Do people tell you that your writing is choppy or difficult to follow? Do they say it doesn't flow?
Or maybe you've noticed that your team's writing doesn't flow.
Good flow in writing is method, not magic. When writing doesn't flow, it's missing certain elements that help to guide and focus readers. Good flow comes from using those elements in your writing.
Use a combination of the elements below, or encourage your team of writers to use them. Then notice those complaints about "lack of flow" disappear, and watch for an improvement in readers' responses.
1. Transitional words and phrases. Transitional expressions such as "also," "in comparison," and "as a result" help guide readers down the path your ideas take. Think of such expressions as signposts pointing readers in the right direction, especially when your message changes course slightly. These expressions are essential in speeches and presentations, where the audience needs cues to help them follow your ideas. Transitional expressions I use often are "however," "in contrast," and "for example."
2. Bullets points and enumerated lists. Lists of like things (such as steps, benefits, reasons, and requirements) help readers quickly recognize similar content. For instance, a list of 20 executives and their titles is much easier to follow than a paragraph of 20 execs' names and accompanying titles. Also, when you use lists, you do not have to work hard to show relationships between ideas. You can leave out transitional expressions such as "First of all," "Secondly," etc.
Caution: Be sure to structure every item in your list the same way (for instance, all sentences, all noun phrases, or all items starting with action verbs), or your readers will have to work to find similarities.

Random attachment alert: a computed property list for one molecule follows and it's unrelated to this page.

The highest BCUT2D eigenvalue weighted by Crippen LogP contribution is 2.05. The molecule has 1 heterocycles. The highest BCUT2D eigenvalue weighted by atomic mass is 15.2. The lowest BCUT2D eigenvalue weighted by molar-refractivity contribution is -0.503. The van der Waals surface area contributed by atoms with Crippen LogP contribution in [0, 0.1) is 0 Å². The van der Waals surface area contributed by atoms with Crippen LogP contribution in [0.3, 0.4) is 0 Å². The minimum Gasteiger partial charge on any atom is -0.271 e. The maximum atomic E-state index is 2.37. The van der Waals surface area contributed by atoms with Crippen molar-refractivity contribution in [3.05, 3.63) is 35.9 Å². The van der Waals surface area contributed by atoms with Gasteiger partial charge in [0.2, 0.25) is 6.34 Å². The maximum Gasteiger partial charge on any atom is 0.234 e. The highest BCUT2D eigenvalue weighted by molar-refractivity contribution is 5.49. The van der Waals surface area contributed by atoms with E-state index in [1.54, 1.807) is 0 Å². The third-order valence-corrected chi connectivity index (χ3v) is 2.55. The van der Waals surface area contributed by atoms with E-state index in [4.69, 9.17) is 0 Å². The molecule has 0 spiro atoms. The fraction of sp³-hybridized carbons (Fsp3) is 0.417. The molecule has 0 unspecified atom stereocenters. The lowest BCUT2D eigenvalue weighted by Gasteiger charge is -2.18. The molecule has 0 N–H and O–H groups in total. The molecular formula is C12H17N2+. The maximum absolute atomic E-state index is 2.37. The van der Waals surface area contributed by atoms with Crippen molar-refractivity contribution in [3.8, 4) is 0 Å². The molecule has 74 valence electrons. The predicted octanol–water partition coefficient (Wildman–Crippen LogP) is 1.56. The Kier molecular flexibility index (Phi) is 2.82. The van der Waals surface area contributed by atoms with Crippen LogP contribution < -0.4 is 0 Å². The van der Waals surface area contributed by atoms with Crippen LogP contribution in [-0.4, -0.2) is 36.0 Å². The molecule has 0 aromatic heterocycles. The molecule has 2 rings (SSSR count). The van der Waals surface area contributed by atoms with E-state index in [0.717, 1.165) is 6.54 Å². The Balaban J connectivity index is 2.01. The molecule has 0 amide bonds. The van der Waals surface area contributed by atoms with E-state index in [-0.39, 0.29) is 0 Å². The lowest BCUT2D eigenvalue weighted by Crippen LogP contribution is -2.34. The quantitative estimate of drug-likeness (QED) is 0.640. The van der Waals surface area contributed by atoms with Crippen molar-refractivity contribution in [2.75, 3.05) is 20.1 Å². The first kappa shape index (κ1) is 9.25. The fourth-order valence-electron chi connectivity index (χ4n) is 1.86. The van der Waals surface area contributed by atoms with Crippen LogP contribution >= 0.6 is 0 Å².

3. Headings. Without headings, readers have to figure out the relationships between the various parts of your message. With headings, readers can scan your content quickly, recognizing the flow of ideas. Specific headings, such as "Benefits: Less Cost, Greater Efficiency" and "Proposed Solution: Centralize the Training Function," give readers instant information. They do more to guide readers than general headings such as "Benefits" and "Proposed Solution."
4. Answers to readers' questions. Readers are looking for answers to their questions. Before you write, think about what your readers want to know. Then provide that information in the order they are likely to want it, so it flows to meet their needs. For instance, if you are instituting a change, readers' first questions are likely to be:
• What is the change?
• Why is it being made?
• When does it go into effect?
Writers often want to give background first. But the first thing your readers want is the main point of your message, along with the answers to their burning questions.
5. One purpose per message. Readers get lost in communications that pull them in different directions. Whenever possible, have just one purpose in writing and one focus. For example, if you are inviting vendors to participate in an information fair, do not mention other events or other ways to get involved. If you are announcing a change, do not bring up other changes, and do not thank the team that is implementing the change. The other changes, as well as the thank-you, will be the focus of separate future messages.